Enjoying a sunrise on Jupiter would be a very different experience to that of Earth. For one thing, dawn comes along every 10 hours, rather than every 24. It would also be spectacularly dangerous, as Jupiter’s radiation belts are about a million times stronger than those of Earth.
But when the Sun’s weak light penetrates the gas giant’s thick atmosphere, it’s no doubt a similarly beautiful experience – and we can get a glimpse of that beauty in the first photo sent back by Nasa’s Juno probe since it arrived last week in the orbit of Jupiter.
In it, you can see the sunlit portion of the planet, complete with the Great Red Spot, a hurricane about three times the size of our planet.
On the right side of the photo, you can see three of the planet’s four major moons – Io, Europa and Ganymede. The fourth moon, Callisto, is out of shot.
Skim The Tops
The image was taken on Sunday from a distance of 4.3 million kilometres, as part of scheduled testing of all of Juno’s instruments in the wake of its risky orbital insertion manoeuvre on 5 July.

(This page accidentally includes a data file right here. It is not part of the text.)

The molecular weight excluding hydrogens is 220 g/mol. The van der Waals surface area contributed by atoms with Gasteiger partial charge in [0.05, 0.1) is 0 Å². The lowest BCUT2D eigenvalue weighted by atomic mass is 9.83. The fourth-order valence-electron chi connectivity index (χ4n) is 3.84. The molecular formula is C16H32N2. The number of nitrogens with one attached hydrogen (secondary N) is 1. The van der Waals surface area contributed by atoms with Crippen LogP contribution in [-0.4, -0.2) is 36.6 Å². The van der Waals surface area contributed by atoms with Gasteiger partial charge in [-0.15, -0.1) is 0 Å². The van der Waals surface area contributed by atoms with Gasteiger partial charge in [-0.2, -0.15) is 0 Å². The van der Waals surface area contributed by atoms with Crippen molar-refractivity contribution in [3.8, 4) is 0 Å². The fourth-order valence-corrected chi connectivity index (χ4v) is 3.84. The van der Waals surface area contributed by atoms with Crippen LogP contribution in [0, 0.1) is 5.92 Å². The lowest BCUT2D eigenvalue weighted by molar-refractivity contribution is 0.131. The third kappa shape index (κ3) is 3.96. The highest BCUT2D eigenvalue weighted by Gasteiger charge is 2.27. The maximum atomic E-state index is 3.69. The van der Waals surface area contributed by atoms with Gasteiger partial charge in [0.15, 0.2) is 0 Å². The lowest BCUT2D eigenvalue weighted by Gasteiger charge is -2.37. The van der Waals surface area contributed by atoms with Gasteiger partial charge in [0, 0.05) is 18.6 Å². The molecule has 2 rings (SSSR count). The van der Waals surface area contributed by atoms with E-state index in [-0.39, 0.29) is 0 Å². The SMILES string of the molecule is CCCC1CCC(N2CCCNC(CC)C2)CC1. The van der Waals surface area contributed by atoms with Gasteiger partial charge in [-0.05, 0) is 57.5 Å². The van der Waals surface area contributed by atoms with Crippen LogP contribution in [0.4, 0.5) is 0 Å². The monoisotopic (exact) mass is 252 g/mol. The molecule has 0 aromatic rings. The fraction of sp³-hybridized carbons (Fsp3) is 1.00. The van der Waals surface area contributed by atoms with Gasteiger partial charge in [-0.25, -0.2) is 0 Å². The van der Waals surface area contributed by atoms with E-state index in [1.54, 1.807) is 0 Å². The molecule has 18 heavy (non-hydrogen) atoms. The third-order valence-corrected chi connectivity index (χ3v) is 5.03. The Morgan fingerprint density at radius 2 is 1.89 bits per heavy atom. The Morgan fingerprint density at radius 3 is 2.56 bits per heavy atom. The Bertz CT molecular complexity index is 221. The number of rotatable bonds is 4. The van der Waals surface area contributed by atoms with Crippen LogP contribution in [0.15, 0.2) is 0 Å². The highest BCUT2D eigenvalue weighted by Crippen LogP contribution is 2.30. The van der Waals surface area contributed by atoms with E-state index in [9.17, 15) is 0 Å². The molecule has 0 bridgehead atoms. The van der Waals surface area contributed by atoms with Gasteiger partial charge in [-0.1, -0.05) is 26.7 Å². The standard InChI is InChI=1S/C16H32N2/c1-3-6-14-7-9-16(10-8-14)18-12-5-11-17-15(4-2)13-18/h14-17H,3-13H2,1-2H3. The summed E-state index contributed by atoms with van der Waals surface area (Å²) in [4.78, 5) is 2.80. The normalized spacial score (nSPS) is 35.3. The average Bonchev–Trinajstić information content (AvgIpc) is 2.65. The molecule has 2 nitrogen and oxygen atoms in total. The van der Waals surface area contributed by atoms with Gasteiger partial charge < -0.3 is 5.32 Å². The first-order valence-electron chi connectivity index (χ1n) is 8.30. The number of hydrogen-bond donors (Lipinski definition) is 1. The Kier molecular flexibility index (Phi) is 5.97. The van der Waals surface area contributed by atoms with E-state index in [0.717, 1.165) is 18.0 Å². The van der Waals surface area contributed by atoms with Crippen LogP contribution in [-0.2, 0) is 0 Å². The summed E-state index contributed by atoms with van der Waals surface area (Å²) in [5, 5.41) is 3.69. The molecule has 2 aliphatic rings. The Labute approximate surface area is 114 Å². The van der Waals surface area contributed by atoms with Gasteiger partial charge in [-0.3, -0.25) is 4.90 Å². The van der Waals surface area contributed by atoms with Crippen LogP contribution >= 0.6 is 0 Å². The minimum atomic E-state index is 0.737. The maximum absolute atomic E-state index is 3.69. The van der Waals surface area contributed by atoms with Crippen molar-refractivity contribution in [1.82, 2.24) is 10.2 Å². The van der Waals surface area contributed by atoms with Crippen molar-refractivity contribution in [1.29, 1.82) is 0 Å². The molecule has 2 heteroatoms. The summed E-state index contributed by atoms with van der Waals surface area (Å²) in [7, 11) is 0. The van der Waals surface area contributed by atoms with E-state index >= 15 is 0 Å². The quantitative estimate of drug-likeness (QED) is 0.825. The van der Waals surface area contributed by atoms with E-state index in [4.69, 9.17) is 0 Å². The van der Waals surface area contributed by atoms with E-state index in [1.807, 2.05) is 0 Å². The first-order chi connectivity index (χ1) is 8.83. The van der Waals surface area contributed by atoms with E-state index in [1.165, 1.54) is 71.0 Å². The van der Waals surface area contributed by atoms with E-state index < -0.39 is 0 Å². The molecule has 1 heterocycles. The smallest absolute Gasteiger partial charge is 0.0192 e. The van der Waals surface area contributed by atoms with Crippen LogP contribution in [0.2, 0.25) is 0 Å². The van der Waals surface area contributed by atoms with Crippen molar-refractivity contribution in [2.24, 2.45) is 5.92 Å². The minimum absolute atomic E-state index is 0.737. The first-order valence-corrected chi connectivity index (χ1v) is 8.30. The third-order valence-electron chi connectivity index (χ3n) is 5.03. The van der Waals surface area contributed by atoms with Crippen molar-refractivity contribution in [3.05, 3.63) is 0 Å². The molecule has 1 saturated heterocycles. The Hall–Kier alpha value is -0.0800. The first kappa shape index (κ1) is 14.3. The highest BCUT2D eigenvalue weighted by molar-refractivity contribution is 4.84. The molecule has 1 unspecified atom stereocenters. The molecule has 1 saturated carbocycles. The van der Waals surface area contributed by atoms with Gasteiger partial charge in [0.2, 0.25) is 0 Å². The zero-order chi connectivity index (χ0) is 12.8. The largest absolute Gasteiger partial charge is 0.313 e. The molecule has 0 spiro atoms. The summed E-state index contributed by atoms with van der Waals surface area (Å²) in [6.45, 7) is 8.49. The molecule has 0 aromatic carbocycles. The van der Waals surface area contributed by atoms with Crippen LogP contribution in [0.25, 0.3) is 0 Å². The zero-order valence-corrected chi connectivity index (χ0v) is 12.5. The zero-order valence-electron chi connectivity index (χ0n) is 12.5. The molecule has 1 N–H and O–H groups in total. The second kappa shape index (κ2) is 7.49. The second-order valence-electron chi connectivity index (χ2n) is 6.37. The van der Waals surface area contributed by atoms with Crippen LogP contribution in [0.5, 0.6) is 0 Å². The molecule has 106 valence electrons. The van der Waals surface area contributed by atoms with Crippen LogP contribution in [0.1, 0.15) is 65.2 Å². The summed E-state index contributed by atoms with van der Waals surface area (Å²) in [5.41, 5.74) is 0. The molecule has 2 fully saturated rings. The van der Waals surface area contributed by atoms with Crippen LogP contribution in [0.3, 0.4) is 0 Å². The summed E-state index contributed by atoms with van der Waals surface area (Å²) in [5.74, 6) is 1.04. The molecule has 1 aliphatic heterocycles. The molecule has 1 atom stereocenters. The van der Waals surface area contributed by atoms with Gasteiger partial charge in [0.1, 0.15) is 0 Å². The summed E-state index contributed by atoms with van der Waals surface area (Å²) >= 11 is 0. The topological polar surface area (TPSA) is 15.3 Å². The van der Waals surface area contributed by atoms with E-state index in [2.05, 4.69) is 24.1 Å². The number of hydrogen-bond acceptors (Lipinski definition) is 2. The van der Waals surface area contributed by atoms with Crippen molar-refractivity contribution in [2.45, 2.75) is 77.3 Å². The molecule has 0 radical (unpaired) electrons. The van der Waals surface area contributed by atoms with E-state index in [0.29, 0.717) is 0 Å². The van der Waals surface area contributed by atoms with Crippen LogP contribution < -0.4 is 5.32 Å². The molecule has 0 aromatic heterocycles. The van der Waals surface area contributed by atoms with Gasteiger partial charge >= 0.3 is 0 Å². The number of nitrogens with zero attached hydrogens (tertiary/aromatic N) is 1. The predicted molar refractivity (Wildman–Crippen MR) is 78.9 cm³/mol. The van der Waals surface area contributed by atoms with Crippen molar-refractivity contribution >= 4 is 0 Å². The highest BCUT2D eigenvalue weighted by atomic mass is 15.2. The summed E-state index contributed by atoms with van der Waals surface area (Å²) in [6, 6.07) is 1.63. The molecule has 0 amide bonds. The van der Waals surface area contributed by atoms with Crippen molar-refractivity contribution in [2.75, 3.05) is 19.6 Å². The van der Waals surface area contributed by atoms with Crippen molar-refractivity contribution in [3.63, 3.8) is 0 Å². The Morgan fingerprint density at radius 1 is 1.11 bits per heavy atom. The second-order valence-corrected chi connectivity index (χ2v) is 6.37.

They’ll all be switched on to check they’re operating correctly before the probe swoops in closer to the planet in October.
It’ll skim the tops of Jupiter’s clouds in the hope of understanding the structure and star-like chemistry of the vast world. In particular, we want to know what lies at its very core.
Once in position, it’ll loop around the planet about 30 times before the intense radiation does so much damage that it no longer operates. At that point, it’ll be commanded to descend into the planet’s thick atmosphere and never be seen again.
- Duncan Geere is TechRadar’s science writer. Every day he finds the most interesting science news and explains why you should care. You can read more of his stories here, and you can find him on Twitter under the handle @duncangeere.